Dear Story Nurse,
A friend and I are co-authors, and we’ve been telling mutual stories forever and a day (long before we learned what fanfic was, or that other people did what we were doing but actually wrote it down and shared it with other people). And now we’re trying to transition into writing original fiction for publication. But we keep getting stuck; partly just the two of us not being the best at motivation, but also because we can’t seem to decide what we want to write or who our audience is (things that are kind of built-in with fanfic).
Do you have any recommendations for getting started on our own (probably fantasy, maybe sci-fi, maybe urban fantasy, yes, indecisiveness is a problem) writing? Recommendations for how to think differently about audience so we don’t fall in the same old rut?
—I guess it can’t be AAAAAAIUGH (she/her)
This is a big change, and it’s no surprise that you’re feeling a little ambivalent and uncertain about it. You’re asking me about how, but my questions back to you are about why. If you can grab hold of why you’re focusing on writing original fiction and confirm that you really do want to be doing it, a lot of these pieces will fall into place.
Indecisiveness can often point to absent or unclear motivation. Why did you decide to make this change in how you write? Does writing fanfic feel unfulfilling in some way? What itch are you hoping to scratch that your current writing for fun just doesn’t do?
To quote Scootaloo from My Little Pony: Friendship Is Magic, “Finding your special purpose doesn’t have to be about being good at something. It’s about feeling good about something—inside.” What feels good to you about writing, and specifically about the idea of writing for publication? Is there a particular story or type of story you want to get out into the world? Are you hungry for recognition and fans? Do you want to make money?
Indecisiveness can also point to ambivalence or reluctance. Is something about this change stressing you out? Do the challenges of writing original fiction for publication feel like they outweigh the possible benefits? Are you desperately trying to plan out your entire career before you’ve written a word? What are your fears and anxieties about this move?
Fanfic may feel like it has the training wheels on when it comes to decision-making, but you still have to decide which fandoms you want to write in and what you want to write. You can do the same with original fiction. What grabbed you about the last characters you wrote? Create similar characters for your original work. What genres and plots were you drawn to? Write similar plots in similar genres. Writing original fiction doesn’t erase your fan writing; it builds on it. You’ve learned so much about yourselves as writers that you can apply here.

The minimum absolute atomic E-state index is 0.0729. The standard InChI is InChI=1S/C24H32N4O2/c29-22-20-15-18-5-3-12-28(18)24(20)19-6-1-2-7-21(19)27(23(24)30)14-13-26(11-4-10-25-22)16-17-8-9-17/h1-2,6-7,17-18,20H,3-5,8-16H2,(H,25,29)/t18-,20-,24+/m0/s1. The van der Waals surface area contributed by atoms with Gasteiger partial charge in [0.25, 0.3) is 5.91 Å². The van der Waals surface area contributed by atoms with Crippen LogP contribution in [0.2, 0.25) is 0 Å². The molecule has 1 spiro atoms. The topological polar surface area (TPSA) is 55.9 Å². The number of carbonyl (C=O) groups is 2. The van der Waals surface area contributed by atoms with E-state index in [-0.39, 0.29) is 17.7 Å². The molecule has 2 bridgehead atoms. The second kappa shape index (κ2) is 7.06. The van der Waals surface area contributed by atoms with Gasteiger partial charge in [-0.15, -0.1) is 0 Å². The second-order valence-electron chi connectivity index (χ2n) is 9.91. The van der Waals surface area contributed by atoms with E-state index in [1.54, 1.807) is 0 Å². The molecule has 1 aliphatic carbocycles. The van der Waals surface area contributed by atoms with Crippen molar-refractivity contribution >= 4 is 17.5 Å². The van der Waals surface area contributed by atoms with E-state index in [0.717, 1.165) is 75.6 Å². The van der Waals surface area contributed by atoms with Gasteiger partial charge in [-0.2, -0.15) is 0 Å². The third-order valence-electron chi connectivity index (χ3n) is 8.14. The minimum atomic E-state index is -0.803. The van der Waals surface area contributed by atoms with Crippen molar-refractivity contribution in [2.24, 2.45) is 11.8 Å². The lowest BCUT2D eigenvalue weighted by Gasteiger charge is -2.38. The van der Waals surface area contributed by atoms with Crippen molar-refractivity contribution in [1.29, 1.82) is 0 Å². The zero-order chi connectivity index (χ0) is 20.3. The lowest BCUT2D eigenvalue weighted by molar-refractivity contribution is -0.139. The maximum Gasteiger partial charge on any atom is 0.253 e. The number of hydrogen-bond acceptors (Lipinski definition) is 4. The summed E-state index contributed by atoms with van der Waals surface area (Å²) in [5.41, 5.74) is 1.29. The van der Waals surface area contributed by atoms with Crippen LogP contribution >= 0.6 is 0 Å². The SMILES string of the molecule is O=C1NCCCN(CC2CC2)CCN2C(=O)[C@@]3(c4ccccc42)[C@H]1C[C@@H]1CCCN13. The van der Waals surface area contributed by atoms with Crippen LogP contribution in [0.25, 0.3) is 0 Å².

As I wrote to another fanfic writer trying to make the leap to original fiction, you will have to develop some new processes and methods, and that’s always a challenge. But a lot does carry over. And you had those beginner fumbles with fanfic too, and got past them.
Let yourself be a beginner at this, albeit one with some relevant experience and skills. Play around and have fun! Experiment and learn what works for you. If you don’t know what genre you want to write in, write an outline or a 1000-word story for each of them and see whether one of them grabs you and says WRITE ME. Poke at a character generator or a plot generator until something comes up that feels interesting and gives you ideas. Don’t worry about audience for now. The first audience you need to please is you. Everything else will follow from there.
You’re not the only fanfic writer who wants to write original work, so take a peek at fanfic exchanges that have original work as an option and see how tropes and genre conventions can bridge the gap. For character inspiration, look through the wonderfully creative original fiction nominations for the Chocolate Box exchange if you like having a central pairing, or the Trick or Treat exchange if you prefer to focus on a single character. (To find them, open “No Media” and then “Original Work”.) There are also fanfic-style character, plot, and ship generators here. If you miss the structure and deadlines and community of fanfic exchanges, try the Original Works Exchange (OWO).
Important things to remember:
- Fanfic and original fiction aren’t in competition. Plenty of people do both!
- All original work is as much in conversation with other works as fanfic is.
- “Should” is a major source of writer’s block; if you’re resistant to writing original fiction because you feel like it’s what you should be doing but it’s not what you want to be doing, get unstuck from “should” and follow your heart.
Regardless of how you write or what you write, as long as what you’re writing is bringing you joy, you’re on the right track. Keep going, and happy writing!